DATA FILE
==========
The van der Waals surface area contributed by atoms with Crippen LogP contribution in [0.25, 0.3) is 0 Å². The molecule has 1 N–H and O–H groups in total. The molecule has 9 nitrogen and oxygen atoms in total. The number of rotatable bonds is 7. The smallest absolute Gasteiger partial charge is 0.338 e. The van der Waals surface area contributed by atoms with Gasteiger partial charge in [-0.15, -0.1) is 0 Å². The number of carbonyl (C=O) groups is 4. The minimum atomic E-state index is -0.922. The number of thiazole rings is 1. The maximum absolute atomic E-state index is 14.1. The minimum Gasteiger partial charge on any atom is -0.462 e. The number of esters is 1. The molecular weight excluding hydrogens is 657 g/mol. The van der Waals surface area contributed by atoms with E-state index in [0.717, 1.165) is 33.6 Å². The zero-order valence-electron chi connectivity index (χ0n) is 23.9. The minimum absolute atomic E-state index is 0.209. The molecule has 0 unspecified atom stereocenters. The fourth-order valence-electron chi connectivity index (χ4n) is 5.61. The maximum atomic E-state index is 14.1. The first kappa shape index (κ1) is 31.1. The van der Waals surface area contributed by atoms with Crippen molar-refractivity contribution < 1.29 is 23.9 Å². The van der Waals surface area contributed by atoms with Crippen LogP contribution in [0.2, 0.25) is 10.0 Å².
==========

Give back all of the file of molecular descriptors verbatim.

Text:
The van der Waals surface area contributed by atoms with Crippen LogP contribution in [0.25, 0.3) is 0 Å². The molecule has 1 N–H and O–H groups in total. The molecule has 9 nitrogen and oxygen atoms in total. The number of rotatable bonds is 7. The smallest absolute Gasteiger partial charge is 0.338 e. The van der Waals surface area contributed by atoms with Gasteiger partial charge in [-0.15, -0.1) is 0 Å². The number of carbonyl (C=O) groups is 4. The minimum atomic E-state index is -0.922. The number of thiazole rings is 1. The maximum absolute atomic E-state index is 14.1. The minimum Gasteiger partial charge on any atom is -0.462 e. The number of esters is 1. The molecular weight excluding hydrogens is 657 g/mol. The van der Waals surface area contributed by atoms with E-state index in [0.717, 1.165) is 33.6 Å². The zero-order valence-electron chi connectivity index (χ0n) is 23.9. The minimum absolute atomic E-state index is 0.209. The molecule has 0 unspecified atom stereocenters. The fourth-order valence-electron chi connectivity index (χ4n) is 5.61. The maximum atomic E-state index is 14.1. The first kappa shape index (κ1) is 31.1. The van der Waals surface area contributed by atoms with Crippen molar-refractivity contribution < 1.29 is 23.9 Å². The van der Waals surface area contributed by atoms with Crippen LogP contribution in [0.2, 0.25) is 10.0 Å².